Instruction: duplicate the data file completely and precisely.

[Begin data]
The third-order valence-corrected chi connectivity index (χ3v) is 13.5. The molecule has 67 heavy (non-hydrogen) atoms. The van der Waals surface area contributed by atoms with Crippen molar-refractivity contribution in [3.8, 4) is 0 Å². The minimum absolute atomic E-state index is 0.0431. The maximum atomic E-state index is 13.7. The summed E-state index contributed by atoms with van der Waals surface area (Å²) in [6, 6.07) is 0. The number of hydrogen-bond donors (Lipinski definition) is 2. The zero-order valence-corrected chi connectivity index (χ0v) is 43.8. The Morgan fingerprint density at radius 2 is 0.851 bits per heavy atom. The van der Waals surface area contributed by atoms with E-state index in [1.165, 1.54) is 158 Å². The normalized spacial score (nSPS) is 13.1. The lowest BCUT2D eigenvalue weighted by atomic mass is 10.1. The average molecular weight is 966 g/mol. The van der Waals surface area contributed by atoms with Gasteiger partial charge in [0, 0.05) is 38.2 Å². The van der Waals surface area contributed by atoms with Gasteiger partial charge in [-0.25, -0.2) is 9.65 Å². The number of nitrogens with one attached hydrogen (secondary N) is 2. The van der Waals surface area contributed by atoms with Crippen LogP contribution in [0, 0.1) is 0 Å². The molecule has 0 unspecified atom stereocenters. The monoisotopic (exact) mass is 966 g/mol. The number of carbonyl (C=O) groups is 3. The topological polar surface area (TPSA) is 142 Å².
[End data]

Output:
The third-order valence-corrected chi connectivity index (χ3v) is 13.5. The molecule has 67 heavy (non-hydrogen) atoms. The van der Waals surface area contributed by atoms with Crippen molar-refractivity contribution in [3.8, 4) is 0 Å². The minimum absolute atomic E-state index is 0.0431. The maximum atomic E-state index is 13.7. The summed E-state index contributed by atoms with van der Waals surface area (Å²) in [6, 6.07) is 0. The number of hydrogen-bond donors (Lipinski definition) is 2. The zero-order valence-corrected chi connectivity index (χ0v) is 43.8. The Morgan fingerprint density at radius 2 is 0.851 bits per heavy atom. The van der Waals surface area contributed by atoms with E-state index in [1.165, 1.54) is 158 Å². The normalized spacial score (nSPS) is 13.1. The lowest BCUT2D eigenvalue weighted by atomic mass is 10.1. The average molecular weight is 966 g/mol. The van der Waals surface area contributed by atoms with Gasteiger partial charge in [0, 0.05) is 38.2 Å². The van der Waals surface area contributed by atoms with Gasteiger partial charge in [-0.25, -0.2) is 9.65 Å². The number of nitrogens with one attached hydrogen (secondary N) is 2. The van der Waals surface area contributed by atoms with Crippen LogP contribution in [0, 0.1) is 0 Å². The molecule has 0 unspecified atom stereocenters. The monoisotopic (exact) mass is 966 g/mol. The number of carbonyl (C=O) groups is 3. The topological polar surface area (TPSA) is 142 Å².